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‘Vanilla trail’ winds around the world to lead into the Midwest



Illinois Correspondent


CARLINVILLE, Ill. — Dorothy Durbin has been selling Watkins since 1976 and over the years she said vanilla, cinnamon and pepper have been her bestsellers.

When set up at the Spring Festival in Carlinville, Durbin showed two types of vanilla, a clear and colored vanilla that Watkins produces. This is a U.S.-based business that began with J.R. Watkins creating a liniment to soothe tired muscles. The elixir was derived mainly from natural products.

In 1895 the growing business expanded and vanilla was one of the first products Watkins added. The other two new offerings were pepper and cinnamon.

When learning the details of vanilla, it is amazing the product is cost-effective at all.

According to the Watkins website, it takes nearly a pound of vanilla beans to make one gallon of vanilla extract.

Vanilla comes from a tropical orchid and its name derives from the Spanish word vainilla, meaning "little pod."

The vanilla beans are also referred to as pods or "black flower," after the mature bean, which shrivels and turns black shortly after it is picked.

Neil Gerlowski, director of the Puerto Vallarta Botanical Gardens in Mexico where the vanilla orchid is found, explained, "Vanilla grows from the ground as a vine. In March the vanilla orchid starts to bloom.

"After it is pollinated the pod becomes the vanilla bean and can be harvested and made into vanilla."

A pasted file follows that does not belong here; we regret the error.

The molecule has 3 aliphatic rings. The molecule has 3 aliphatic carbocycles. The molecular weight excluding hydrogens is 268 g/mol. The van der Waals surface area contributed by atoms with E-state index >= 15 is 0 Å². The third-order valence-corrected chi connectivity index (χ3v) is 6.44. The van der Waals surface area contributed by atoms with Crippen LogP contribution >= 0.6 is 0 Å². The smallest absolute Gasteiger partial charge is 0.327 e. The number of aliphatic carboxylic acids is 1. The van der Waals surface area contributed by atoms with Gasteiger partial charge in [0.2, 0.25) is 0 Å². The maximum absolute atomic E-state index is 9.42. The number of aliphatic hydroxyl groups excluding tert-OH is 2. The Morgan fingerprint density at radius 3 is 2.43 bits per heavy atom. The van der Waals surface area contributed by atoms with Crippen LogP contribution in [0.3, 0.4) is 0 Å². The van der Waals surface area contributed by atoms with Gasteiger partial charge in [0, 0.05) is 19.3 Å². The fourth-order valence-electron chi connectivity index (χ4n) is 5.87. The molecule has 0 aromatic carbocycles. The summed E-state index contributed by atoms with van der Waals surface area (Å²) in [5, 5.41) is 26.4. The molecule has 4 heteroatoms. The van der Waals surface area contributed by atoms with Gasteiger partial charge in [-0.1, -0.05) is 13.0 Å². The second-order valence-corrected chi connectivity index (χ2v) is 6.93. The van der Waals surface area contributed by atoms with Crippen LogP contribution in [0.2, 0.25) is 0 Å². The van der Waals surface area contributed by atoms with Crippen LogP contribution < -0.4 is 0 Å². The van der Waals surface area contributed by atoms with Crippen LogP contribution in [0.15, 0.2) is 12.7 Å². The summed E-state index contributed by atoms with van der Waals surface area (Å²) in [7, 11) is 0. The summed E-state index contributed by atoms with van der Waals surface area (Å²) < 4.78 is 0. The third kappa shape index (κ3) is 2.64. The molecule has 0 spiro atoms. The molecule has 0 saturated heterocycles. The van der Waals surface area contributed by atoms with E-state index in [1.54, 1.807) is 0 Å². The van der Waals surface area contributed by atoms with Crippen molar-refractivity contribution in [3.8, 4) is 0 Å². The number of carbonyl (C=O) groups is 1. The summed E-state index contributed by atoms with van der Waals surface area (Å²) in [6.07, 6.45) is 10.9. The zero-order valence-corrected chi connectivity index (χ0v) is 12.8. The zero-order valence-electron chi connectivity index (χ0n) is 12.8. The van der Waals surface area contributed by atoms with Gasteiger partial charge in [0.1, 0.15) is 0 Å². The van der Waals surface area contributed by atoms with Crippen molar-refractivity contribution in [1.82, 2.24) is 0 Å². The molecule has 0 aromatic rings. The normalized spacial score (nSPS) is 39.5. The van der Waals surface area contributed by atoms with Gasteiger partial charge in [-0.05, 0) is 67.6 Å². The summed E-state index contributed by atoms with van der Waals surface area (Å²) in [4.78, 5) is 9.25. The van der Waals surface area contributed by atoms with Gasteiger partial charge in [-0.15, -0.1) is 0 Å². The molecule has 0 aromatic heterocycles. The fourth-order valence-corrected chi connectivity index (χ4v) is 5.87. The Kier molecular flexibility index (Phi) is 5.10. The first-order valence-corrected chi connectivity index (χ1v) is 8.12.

Gerlowski said several orchids grow wild in Mexico and because of the value of these plants, recently poaching has become a problem the Mexican authorities are tackling. Poachers have been cutting down entire trees where they find the orchid vine. (Gerlowski noted not all orchids grow as vines on trees; some are epiphytes.)

The Puerto Vallarta Botanical Gardens were started by Robert Price and his mother in 2004 after realizing the need for conservation and environmental awareness in the area. Price was specifically concerned with the number of orchids poachers were taking from the nearby jungles to sell commercially. He envisioned a place where the plants could be propagated and displayed without depleting the local population. The gardens opened to the public in 2005.

The vanilla trail begins in Mexico, with the Totonac Indians who inhabited the Mazantla Valley on its Gulf Coast. When the Aztecs conquered the Totonac they developed a taste for the vanilla and required the Totonac tribe to offer beans as tribute. Later when the Aztecs were defeated by Hernando Cortez, history repeated itself – and they were required to provide the vanilla plant and beans to the Spaniards. It was Cortez who brought vanilla to Europe, mixing it with cacao to create a drink that for years was said to be enjoyed only by the nobility and the wealthy. Queen Elizabeth I’s court suggested vanilla be used as a flavoring, and love of the bean grew from there. Mexico was the chief producer of vanilla until the French introduced it to the Réunion and Mauritius islands. Credit for vanilla expansion goes to Edmond Albius, a 12-year-old slave from Réunion Island that discovered how to pollinate the flowers by hand.

This changed the face of vanilla growing and large vanilla plantations began production on Réunion, which was known as the Ile de Bourbon. From there, Madagascar and other countries began producing the vanilla bean; Mexico still produces vanilla, but in a much smaller capacity.

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